The California Highway Patrol is filing for divorce from a contractual marriage to the state prison guards’ union–a marriage that was arranged by Gov. Gray Davis in 2001. Meanwhile, the California Correctional Peace Officers Association is preparing a lawsuit of its own, to be filed in federal court as soon as CHP’s new pay increase goes into effect on July 1.
“I think it’s time for us to reach out and become active participants in the federal courts,” said CCPOA president Mike Jimenez.
Though the CHP is expected to get a raise next month, the state has argued any new increase should not automatically apply to the prison guards. “That’s exactly the subject of a pending arbitration,” says Lynelle Jolley, spokeswoman for the Department of Personnel Administration. “We argue that contractual provision that tied CCPOA to the CHP expired with their contract” in 2006.
Meanwhile, the Highway Patrol has re-filed a formal unfair labor practice charge against the state with the Public Employee Relations Board. The complaint essentially seeks to sever a deal that links prison-guard salaries to CHP salaries. The Highway Patrol had one such request rejected by PERB earlier this year.
But they refiled their complaint last month after the state Department of Personnel Administration refused to reopen contract talks for fear it would also impact CCPOA. “We must consider the impact of the CCPOA formula,” wrote DPA’s Diane Navarro in a May 24 letter rejected the highway patrol’s request for a 3.1 percent pay hike.
The next day, the California Association of Highway Patrolmen took Navarro’s letter as evidence that the linkage between their unit and CCPOA was impeding the CAHP’s ability to negotiate with the state. CAHP refiled its unfair practice charge on May 25.
“We really feel like it impacts our ability to negotiate freely for our members,” said Jon Hamm, executive director of CAHP. “The bottom line is that the recent arbitration decision makes it clear that anything we negotiate would have to be passed on to CCPOA. Once that decision was rendered, we realized [the linkage] was limitless.”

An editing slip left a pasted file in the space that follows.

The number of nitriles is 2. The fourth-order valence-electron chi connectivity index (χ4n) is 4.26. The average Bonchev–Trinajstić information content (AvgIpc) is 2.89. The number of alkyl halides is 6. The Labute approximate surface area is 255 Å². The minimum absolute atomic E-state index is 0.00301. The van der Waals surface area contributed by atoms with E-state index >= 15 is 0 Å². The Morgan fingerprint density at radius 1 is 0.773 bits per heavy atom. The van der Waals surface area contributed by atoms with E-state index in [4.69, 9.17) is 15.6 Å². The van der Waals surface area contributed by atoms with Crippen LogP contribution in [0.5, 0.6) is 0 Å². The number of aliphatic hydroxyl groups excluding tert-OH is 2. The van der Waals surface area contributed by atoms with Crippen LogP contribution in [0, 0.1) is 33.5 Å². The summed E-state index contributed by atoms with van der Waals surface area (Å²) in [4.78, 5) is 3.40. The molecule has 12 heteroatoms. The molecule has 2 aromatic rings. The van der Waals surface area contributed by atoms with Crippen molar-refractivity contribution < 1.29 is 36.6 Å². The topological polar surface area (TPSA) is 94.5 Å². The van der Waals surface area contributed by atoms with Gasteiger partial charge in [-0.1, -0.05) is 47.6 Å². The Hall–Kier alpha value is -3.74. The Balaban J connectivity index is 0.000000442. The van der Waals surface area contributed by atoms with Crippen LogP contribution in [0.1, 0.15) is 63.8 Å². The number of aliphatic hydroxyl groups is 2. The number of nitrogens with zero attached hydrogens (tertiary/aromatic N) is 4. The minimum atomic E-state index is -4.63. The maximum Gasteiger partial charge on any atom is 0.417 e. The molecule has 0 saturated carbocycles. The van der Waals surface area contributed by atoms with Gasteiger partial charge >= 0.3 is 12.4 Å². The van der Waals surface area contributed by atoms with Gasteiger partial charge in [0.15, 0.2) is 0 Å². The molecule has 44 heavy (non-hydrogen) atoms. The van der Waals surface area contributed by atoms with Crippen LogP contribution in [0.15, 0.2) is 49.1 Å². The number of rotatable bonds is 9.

Hamm is referring to a November 2006 ruling by arbitrator Alexander Combs, which essentially ruled that any additional compensation or benefit given to the CHP must also be extended to the prison guards’ union.
Under the CCPOA’s 2001 contract, prison-guard salaries are linked to the pay of highway-patrol officers. Insiders refer to the deal as “the devil’s deal” because it stipulates prison guards must make no less than $666 below CHP officers.
Hamm says that linkage makes it difficult to negotiate for his 6,000 members. CCPOA has more than 30,000 members in their bargaining unit.
The California Association of Highway Patrolmen filed its official complaint on May 25. PERB has 60 days from the filing date to rule on the unfair practice charge.
The prison guards’ union has been without a contract for more than a year. And state negotiators say the linkage of the prison guards’ contract to the highway patrol has eliminated the incentive for the guards to hold serious contract talks with state negotiators.
“I’ve never heard anything more foolish in my life,” says Jimenez of the charges his union doesn’t want a new deal. “They’ve refused to engage us in good faith. They’re just trying to cover their incompetence.”
The stalled contract talks were enough to delay the confirmation of David Gilb, the head of the state Department of Personnel Administration. After having vote on his confirmation delayed by two weeks by Senate President Pro Tem Don Perata, D-Oakland, in hopes of kickstarting contract talks, Gilb was confirmed by Senate Rules on a 5-0 vote Wednesday.
But state negotiators say the guards’ 2001 contract eliminated any incentive for CCPOA to renegotiate its deal with the state. The guards contract is linked to the CHP. CHP has language in its contract that brings their 6,000 members’ salaries in line with the five-largest police agencies in the state: San Diego, Los Angeles city, Los Angeles County, Oakland and San Francisco.
So, in effect, CHP gets automatic pay raises, based on how local governments compensate their cops. And those pay raises are passed on to CCPOA members, thanks to that 2001 contract.
Gilb has called in a mediator to help break the state’s deadlock with the prison guards’ union “We have been stuck. We have deadlocked. We felt it was appropriate to ask for help,” Gilb told the Rules Committee earlier this month.
CCPOA president Jimenez opposed Gilb’s reconfirmation, and denied that the union had no interest in good-faith contract talks. Jimenez says it is Gilb’s negotiators who are stalling, in hopes that a formal impasse will be declared, and a contract essentially imposed upon the parties.
“They’ve been dishonorable and dishonest with us in all of their dealings,” Jimenez said.